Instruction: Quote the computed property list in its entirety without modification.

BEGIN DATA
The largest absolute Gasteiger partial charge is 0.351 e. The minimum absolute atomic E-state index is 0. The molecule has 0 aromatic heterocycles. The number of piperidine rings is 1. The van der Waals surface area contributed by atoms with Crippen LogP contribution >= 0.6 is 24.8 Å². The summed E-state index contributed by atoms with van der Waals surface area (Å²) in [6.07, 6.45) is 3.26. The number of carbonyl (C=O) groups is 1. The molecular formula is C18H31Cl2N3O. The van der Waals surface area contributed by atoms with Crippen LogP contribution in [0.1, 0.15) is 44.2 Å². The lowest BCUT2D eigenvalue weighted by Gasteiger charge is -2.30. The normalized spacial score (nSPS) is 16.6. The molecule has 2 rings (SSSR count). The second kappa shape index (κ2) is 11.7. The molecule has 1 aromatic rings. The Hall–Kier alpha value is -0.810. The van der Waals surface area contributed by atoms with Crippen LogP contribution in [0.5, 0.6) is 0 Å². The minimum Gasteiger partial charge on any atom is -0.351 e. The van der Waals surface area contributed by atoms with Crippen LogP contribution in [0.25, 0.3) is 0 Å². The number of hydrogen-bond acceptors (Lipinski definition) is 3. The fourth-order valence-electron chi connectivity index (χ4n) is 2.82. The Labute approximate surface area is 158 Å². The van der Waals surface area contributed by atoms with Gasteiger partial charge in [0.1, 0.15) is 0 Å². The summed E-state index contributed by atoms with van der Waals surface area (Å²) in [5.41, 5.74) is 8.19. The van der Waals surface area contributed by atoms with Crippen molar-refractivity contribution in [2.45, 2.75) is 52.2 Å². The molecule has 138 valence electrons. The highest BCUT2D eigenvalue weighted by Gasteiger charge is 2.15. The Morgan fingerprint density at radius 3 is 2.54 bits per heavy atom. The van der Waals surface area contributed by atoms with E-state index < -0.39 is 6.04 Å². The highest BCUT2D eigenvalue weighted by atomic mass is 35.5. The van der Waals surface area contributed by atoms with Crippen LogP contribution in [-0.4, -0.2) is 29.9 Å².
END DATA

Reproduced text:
The largest absolute Gasteiger partial charge is 0.351 e. The minimum absolute atomic E-state index is 0. The molecule has 0 aromatic heterocycles. The number of piperidine rings is 1. The van der Waals surface area contributed by atoms with Crippen LogP contribution >= 0.6 is 24.8 Å². The summed E-state index contributed by atoms with van der Waals surface area (Å²) in [6.07, 6.45) is 3.26. The number of carbonyl (C=O) groups is 1. The molecular formula is C18H31Cl2N3O. The van der Waals surface area contributed by atoms with Crippen LogP contribution in [0.1, 0.15) is 44.2 Å². The lowest BCUT2D eigenvalue weighted by Gasteiger charge is -2.30. The normalized spacial score (nSPS) is 16.6. The molecule has 2 rings (SSSR count). The second kappa shape index (κ2) is 11.7. The molecule has 1 aromatic rings. The Hall–Kier alpha value is -0.810. The van der Waals surface area contributed by atoms with Crippen LogP contribution in [0.5, 0.6) is 0 Å². The minimum Gasteiger partial charge on any atom is -0.351 e. The van der Waals surface area contributed by atoms with Crippen LogP contribution in [0.25, 0.3) is 0 Å². The number of hydrogen-bond acceptors (Lipinski definition) is 3. The fourth-order valence-electron chi connectivity index (χ4n) is 2.82. The Labute approximate surface area is 158 Å². The van der Waals surface area contributed by atoms with Gasteiger partial charge in [0.1, 0.15) is 0 Å². The summed E-state index contributed by atoms with van der Waals surface area (Å²) in [5.41, 5.74) is 8.19. The van der Waals surface area contributed by atoms with Crippen molar-refractivity contribution in [2.45, 2.75) is 52.2 Å². The molecule has 138 valence electrons. The highest BCUT2D eigenvalue weighted by Gasteiger charge is 2.15. The Morgan fingerprint density at radius 3 is 2.54 bits per heavy atom. The van der Waals surface area contributed by atoms with E-state index < -0.39 is 6.04 Å². The highest BCUT2D eigenvalue weighted by atomic mass is 35.5. The van der Waals surface area contributed by atoms with Crippen LogP contribution in [-0.4, -0.2) is 29.9 Å².